BOOMERBROADcast

Baby Boomer's social commentary on life in OUR sixties for those who rocked life in THE sixties.

One Canadian Boomer remembers

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jfkOn the afternoon of November 22, 1963, our grade eleven history class at Campbellford District High School was interrupted by the principal with news that would eventually become perhaps the most defining moment in history for Baby Boomers. American President John F. Kennedy had been shot in Dallas, Texas. As soon as we got home from school, we stayed planted in front of our twenty-one-inch black and white television sets watching the drama of his death and funeral unfold over the next few days. Every form of media was dedicated to the event.

Fifty-two years later, I was appalled that this tragic day in history was largely forgotten in the media and upstaged by an embarrassment of circus clowns vying for President Kennedy’s job. How far we’ve fallen. While TV news programs were reporting the demented ravings from the asylum of presidential candidates, Boomers quietly remember that horrible day in 1963 when our optimism and hopes were shot through with bullets.

Lester B. Pearson was our own Prime Minister at the time but young Canadians forever identified with the Kennedy ethos. We eventually grew up, got jobs, raised families and many of us are now retired. But we will forever remember that horrible day in November 1963, made even more tragic by the fact that the world has now come to this. How could we have let this happen? I mourn for us all.

 

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Author: Lynda Davis

As an early Baby Boomer, born in 1947, it seems to me that as we approach our retirement years, Boomers have gone from being the energy driving our nation to slowly becoming invisible. We risk losing our identity as society remains stubbornly youth-centric. And the irony is that Gen Xers and Ys are not the majority; we are. BOOMERBROADcast is my platform for being the voice of Baby Boomers, women in particular. We've generated a lot of changes over the decades but there's still a long way to go. After a 40-year career in the corporate world, I've taken up expressing the observations and concerns of our generation. Instead of pounding the pavement in my bellbottoms with a cardboard sign, I'm pounding my laptop (I learned to type on a manual typewriter and old habits die hard). If you have issues or concerns you would like voiced or have comments on what I've voiced, I'd love to hear from you. We started breaking the rules in the sixties and now that we're in our sixties it's no time to become complacent. Hope you'll stay tuned and if you like BOOMERBROADcast, share it with your friends. Let's rock n' roll! If you would like to be notified whenever I publish a new posting, click on the little blue box in the lower right of your screen that says +Follow→ Lynda Davis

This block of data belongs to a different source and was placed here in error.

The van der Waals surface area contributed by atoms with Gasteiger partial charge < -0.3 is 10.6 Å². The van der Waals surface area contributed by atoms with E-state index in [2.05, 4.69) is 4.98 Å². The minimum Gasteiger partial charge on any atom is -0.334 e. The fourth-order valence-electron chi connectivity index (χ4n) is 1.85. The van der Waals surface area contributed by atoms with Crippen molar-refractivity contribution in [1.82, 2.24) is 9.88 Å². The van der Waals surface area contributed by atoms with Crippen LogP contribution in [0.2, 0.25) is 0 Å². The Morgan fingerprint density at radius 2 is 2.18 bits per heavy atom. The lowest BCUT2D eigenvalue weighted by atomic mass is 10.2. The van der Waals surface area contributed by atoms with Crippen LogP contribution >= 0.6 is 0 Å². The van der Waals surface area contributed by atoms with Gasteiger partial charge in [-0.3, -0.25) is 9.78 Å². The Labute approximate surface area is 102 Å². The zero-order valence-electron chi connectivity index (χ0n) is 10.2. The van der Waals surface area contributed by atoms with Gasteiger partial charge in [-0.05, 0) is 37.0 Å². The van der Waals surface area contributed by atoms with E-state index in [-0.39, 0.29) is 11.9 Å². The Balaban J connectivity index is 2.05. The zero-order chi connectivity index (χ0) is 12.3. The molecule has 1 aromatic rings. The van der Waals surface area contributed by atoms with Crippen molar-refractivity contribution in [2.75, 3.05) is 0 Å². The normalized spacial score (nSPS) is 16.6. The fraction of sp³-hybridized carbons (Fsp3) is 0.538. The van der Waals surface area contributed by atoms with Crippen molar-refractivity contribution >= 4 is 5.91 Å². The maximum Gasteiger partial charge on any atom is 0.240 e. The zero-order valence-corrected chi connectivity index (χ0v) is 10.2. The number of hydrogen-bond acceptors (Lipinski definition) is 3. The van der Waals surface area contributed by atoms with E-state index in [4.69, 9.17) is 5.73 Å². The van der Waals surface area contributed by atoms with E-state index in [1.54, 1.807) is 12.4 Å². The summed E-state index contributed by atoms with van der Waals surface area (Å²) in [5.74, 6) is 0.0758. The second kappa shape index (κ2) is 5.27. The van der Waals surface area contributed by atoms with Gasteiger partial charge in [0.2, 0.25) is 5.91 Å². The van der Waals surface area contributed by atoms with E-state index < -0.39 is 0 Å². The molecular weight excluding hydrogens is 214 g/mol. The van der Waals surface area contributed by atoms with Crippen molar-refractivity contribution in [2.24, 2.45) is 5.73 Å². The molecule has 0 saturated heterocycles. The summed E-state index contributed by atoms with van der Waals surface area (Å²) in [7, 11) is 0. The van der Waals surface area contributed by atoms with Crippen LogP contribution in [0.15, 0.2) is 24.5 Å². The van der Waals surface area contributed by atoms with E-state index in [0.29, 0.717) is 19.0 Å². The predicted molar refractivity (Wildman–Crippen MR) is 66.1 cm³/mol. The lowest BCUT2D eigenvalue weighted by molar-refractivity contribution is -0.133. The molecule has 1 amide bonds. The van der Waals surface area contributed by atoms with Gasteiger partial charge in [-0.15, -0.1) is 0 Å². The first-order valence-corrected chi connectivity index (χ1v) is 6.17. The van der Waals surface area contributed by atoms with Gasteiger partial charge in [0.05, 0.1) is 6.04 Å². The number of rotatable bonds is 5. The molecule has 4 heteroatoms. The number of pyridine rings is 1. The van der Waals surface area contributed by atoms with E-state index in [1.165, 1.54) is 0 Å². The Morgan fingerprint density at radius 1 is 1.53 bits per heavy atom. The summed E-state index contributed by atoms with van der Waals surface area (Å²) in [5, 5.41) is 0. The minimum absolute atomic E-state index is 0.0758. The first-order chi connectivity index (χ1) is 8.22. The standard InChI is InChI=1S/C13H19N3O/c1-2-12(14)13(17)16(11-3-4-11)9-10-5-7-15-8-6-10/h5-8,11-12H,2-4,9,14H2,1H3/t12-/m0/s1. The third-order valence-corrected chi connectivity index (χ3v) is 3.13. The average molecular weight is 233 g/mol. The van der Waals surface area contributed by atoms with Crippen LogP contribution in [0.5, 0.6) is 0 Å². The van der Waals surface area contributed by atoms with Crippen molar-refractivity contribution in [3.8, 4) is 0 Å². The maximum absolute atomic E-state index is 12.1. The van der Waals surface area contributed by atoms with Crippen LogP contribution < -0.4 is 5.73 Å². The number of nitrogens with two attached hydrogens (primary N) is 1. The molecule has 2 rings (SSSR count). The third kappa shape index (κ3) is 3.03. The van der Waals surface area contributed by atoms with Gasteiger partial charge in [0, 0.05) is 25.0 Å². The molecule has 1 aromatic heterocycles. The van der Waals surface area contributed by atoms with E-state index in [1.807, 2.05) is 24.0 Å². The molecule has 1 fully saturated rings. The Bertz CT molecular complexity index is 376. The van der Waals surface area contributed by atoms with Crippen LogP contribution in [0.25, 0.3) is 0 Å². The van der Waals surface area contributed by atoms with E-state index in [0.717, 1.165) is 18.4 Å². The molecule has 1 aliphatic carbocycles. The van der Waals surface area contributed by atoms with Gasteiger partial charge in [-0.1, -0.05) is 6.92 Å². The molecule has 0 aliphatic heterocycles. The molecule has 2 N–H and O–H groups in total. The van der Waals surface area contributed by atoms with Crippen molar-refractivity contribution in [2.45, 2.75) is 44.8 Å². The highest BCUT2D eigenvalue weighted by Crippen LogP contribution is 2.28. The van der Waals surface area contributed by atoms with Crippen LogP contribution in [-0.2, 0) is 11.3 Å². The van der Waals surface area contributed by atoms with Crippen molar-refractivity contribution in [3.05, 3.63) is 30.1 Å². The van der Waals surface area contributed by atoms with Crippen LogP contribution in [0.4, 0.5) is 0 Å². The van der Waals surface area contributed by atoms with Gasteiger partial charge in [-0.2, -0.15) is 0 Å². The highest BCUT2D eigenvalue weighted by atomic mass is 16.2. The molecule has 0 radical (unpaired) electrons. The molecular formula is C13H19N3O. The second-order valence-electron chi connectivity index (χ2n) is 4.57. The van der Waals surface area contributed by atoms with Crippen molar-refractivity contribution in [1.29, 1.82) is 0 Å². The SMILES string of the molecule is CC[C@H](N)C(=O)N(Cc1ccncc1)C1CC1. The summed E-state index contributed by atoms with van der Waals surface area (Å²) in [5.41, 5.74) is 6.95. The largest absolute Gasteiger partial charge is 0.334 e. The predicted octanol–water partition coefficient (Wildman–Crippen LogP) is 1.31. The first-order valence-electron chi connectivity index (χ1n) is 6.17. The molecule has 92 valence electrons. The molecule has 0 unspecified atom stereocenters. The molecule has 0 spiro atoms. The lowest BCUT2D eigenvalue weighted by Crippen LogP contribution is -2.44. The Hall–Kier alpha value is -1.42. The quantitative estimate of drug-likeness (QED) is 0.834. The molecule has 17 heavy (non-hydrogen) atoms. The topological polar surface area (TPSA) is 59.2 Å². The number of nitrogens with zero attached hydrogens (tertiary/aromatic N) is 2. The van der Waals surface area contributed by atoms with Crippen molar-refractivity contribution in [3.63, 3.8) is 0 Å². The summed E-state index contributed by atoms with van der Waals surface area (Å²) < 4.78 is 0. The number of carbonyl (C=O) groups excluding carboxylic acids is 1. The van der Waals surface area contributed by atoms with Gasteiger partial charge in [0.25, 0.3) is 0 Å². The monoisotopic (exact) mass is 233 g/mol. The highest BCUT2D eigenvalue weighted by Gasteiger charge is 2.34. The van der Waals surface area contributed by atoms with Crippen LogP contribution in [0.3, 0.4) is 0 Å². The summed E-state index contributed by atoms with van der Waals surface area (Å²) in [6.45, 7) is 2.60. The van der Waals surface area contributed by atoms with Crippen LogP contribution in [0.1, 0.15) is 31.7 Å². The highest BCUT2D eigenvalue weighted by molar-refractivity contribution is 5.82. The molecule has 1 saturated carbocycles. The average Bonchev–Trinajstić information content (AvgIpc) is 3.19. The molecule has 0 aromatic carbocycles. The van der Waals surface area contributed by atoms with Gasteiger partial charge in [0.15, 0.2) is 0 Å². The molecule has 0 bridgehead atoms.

4 thoughts on “One Canadian Boomer remembers

  1. Lynda whenever anyone asks what significant event I remember as a child, John Kennedys assassination is at the top of my list. I was in grade school, and my teachers last name was Mr. Rennie. Little did I know that would be last name many years later. My teacher cried and I remember watching as a little girl and it scared me. I am another Canadian who has never, and will never forget it!

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    • It was an indelible memory for our entire generation. What a coincidence for you. Thanks for staying tuned, Deb.  Lynda Davis Follow my blog at: http://www.boomerbroadcast.net Social commentary on life from a Boomer Broad’s perspective e-mail: lyndadavis1@yahoo.ca For further insights into the Boomer perspective on business, fashion, mind and body, order my new book, BOOMERBROADcast. It makes a great hostess, birthday or Christmas gift. Click on this link: http://www.lulu.com  or http://www.amazon.com

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      | | | Deb Rennie commented on One Canadian Boomer remembers On the afternoon of November 22, 1963, our grade eleven history class at Campbellford District High School was interrupted by … Lynda whenever anyone asks what significant event I remember as a child, John Kennedys assassination is at the top of my list. I was in grade school, and my teachers last name was Mr. Rennie. Little did I know that would be last name many years later. My teacher cried and I remember watching as a little girl and it scared me. I am another Canadian who has never, and will never forget it! View Comment  Trash | Mark as Spam |

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  2. I remember when President Kennedy was shot …. it happened on the same day as my brother’s birthday.

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